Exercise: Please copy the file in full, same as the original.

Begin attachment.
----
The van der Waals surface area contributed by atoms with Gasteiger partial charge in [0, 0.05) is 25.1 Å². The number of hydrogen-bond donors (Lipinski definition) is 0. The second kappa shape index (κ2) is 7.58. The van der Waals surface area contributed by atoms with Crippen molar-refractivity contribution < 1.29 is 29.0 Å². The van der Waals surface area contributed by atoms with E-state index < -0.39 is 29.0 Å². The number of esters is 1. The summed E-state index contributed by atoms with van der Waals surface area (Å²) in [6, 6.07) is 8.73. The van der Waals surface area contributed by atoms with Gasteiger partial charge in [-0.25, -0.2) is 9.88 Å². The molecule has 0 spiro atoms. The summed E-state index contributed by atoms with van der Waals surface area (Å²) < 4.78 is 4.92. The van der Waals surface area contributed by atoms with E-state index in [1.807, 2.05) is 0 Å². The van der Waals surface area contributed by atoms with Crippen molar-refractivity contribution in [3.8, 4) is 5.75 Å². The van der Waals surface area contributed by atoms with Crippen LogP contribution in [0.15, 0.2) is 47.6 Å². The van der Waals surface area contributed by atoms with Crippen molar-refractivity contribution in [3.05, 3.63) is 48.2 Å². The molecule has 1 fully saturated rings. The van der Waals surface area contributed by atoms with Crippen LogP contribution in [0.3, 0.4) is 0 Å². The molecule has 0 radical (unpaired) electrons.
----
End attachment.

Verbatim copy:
The van der Waals surface area contributed by atoms with Gasteiger partial charge in [0, 0.05) is 25.1 Å². The number of hydrogen-bond donors (Lipinski definition) is 0. The second kappa shape index (κ2) is 7.58. The van der Waals surface area contributed by atoms with Crippen molar-refractivity contribution < 1.29 is 29.0 Å². The van der Waals surface area contributed by atoms with E-state index < -0.39 is 29.0 Å². The number of esters is 1. The summed E-state index contributed by atoms with van der Waals surface area (Å²) in [6, 6.07) is 8.73. The van der Waals surface area contributed by atoms with Gasteiger partial charge in [-0.25, -0.2) is 9.88 Å². The molecule has 0 spiro atoms. The summed E-state index contributed by atoms with van der Waals surface area (Å²) < 4.78 is 4.92. The van der Waals surface area contributed by atoms with E-state index in [1.807, 2.05) is 0 Å². The van der Waals surface area contributed by atoms with Crippen molar-refractivity contribution in [3.8, 4) is 5.75 Å². The van der Waals surface area contributed by atoms with Crippen LogP contribution in [0.15, 0.2) is 47.6 Å². The van der Waals surface area contributed by atoms with Crippen molar-refractivity contribution in [3.05, 3.63) is 48.2 Å². The molecule has 1 fully saturated rings. The van der Waals surface area contributed by atoms with Crippen LogP contribution in [0.3, 0.4) is 0 Å². The molecule has 0 radical (unpaired) electrons.